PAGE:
Health checks are super important when it comes to breeding. I personally prefer to do more rather than less. My dogs will always be X rayed for HD, ED and SD, spondylosis and have ECVO eyes checked including gonioscopy before the expected litter. They will be tested for entire DNA panel.


All results will be published on my website as soon as they are available and official. New owners will receive copies of all tests to keep in their dogs health file.


I always ask the owners to X ray their dogs before the age od 18 months (SD, HD, ED & spine). If all this is done I will return money from the purchase price. This is what I have learned to do from Vicky’s breeder and all of this will help me keep track of the health of my own blood line, making decisions about future litters easier and whether or not to continue with my line.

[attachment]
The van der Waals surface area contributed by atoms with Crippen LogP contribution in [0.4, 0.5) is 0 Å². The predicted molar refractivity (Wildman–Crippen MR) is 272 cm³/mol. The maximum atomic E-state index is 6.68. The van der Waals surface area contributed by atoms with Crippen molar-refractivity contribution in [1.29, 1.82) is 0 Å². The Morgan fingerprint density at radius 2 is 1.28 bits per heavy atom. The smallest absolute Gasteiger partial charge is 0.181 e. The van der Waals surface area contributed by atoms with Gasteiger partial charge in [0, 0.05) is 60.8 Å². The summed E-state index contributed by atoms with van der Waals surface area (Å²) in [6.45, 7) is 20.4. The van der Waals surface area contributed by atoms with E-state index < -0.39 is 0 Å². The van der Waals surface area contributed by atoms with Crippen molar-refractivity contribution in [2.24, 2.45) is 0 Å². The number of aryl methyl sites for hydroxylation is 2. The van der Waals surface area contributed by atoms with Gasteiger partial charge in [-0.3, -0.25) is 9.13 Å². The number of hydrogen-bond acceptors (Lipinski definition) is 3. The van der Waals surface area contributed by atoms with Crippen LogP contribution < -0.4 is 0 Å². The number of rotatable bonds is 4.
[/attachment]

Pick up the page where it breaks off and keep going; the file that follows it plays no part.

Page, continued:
I do not breed a bitch before 3 years as I want to give her time to grow mentally just as well. Furthermore, I would not make her have another litter before the previous one is at least partly health tested. I’d prefer to wait 2, 3 or even 4 years before deciding to breed the same bitch again. I often say I want to wait a year (to see the characters the puppies have developed) or; 18 months  (to see test results such as HD, ED, SD etc) or; 2 years (to be almost fully developed and start showing their working abilities together with a good training of course) or; 3 years or more, since illnesses such as epilepsy for example can possibly show up later on. I would do the same for any of my possible future stud dogs. Wait a couple of years and see.

My dogs are primarily my companions in life which means breeding comes second. Quality over quantity.